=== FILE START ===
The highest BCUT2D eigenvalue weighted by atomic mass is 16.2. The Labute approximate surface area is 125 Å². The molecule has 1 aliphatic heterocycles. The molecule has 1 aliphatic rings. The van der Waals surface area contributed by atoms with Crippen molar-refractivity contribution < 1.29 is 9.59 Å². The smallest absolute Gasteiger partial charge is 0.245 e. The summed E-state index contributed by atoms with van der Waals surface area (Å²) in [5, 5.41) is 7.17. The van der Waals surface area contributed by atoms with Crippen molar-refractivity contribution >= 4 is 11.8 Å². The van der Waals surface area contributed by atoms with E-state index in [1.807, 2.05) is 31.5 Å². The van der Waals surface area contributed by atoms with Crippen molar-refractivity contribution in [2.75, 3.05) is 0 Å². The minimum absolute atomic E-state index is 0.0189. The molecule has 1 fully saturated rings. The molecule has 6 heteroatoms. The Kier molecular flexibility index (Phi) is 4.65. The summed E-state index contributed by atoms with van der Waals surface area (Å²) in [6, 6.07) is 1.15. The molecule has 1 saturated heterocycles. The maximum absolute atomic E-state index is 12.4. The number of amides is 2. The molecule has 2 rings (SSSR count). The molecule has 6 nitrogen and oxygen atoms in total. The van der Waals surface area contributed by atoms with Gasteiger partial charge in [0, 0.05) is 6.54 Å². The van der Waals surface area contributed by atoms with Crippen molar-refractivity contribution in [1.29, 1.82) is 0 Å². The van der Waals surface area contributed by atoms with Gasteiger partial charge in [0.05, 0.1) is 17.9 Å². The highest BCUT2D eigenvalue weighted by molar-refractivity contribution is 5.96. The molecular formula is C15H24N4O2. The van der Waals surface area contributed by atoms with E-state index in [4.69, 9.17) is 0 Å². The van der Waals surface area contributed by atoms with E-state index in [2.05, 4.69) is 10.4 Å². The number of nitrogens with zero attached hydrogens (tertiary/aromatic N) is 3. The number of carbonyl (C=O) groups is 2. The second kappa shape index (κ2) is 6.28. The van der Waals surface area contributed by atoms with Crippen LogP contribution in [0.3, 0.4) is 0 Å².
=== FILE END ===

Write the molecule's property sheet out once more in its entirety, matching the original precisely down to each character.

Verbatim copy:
The highest BCUT2D eigenvalue weighted by atomic mass is 16.2. The Labute approximate surface area is 125 Å². The molecule has 1 aliphatic heterocycles. The molecule has 1 aliphatic rings. The van der Waals surface area contributed by atoms with Crippen molar-refractivity contribution < 1.29 is 9.59 Å². The smallest absolute Gasteiger partial charge is 0.245 e. The summed E-state index contributed by atoms with van der Waals surface area (Å²) in [5, 5.41) is 7.17. The van der Waals surface area contributed by atoms with Crippen molar-refractivity contribution >= 4 is 11.8 Å². The van der Waals surface area contributed by atoms with E-state index in [1.807, 2.05) is 31.5 Å². The van der Waals surface area contributed by atoms with Crippen molar-refractivity contribution in [2.75, 3.05) is 0 Å². The minimum absolute atomic E-state index is 0.0189. The molecule has 1 fully saturated rings. The molecule has 6 heteroatoms. The Kier molecular flexibility index (Phi) is 4.65. The summed E-state index contributed by atoms with van der Waals surface area (Å²) in [6, 6.07) is 1.15. The molecule has 1 saturated heterocycles. The maximum absolute atomic E-state index is 12.4. The number of amides is 2. The molecule has 2 rings (SSSR count). The molecule has 6 nitrogen and oxygen atoms in total. The van der Waals surface area contributed by atoms with Gasteiger partial charge in [0, 0.05) is 6.54 Å². The van der Waals surface area contributed by atoms with Crippen molar-refractivity contribution in [1.29, 1.82) is 0 Å². The van der Waals surface area contributed by atoms with Gasteiger partial charge in [0.05, 0.1) is 17.9 Å². The highest BCUT2D eigenvalue weighted by molar-refractivity contribution is 5.96. The molecular formula is C15H24N4O2. The van der Waals surface area contributed by atoms with E-state index in [4.69, 9.17) is 0 Å². The van der Waals surface area contributed by atoms with E-state index in [2.05, 4.69) is 10.4 Å². The number of nitrogens with zero attached hydrogens (tertiary/aromatic N) is 3. The number of carbonyl (C=O) groups is 2. The second kappa shape index (κ2) is 6.28. The van der Waals surface area contributed by atoms with Crippen LogP contribution in [0.3, 0.4) is 0 Å².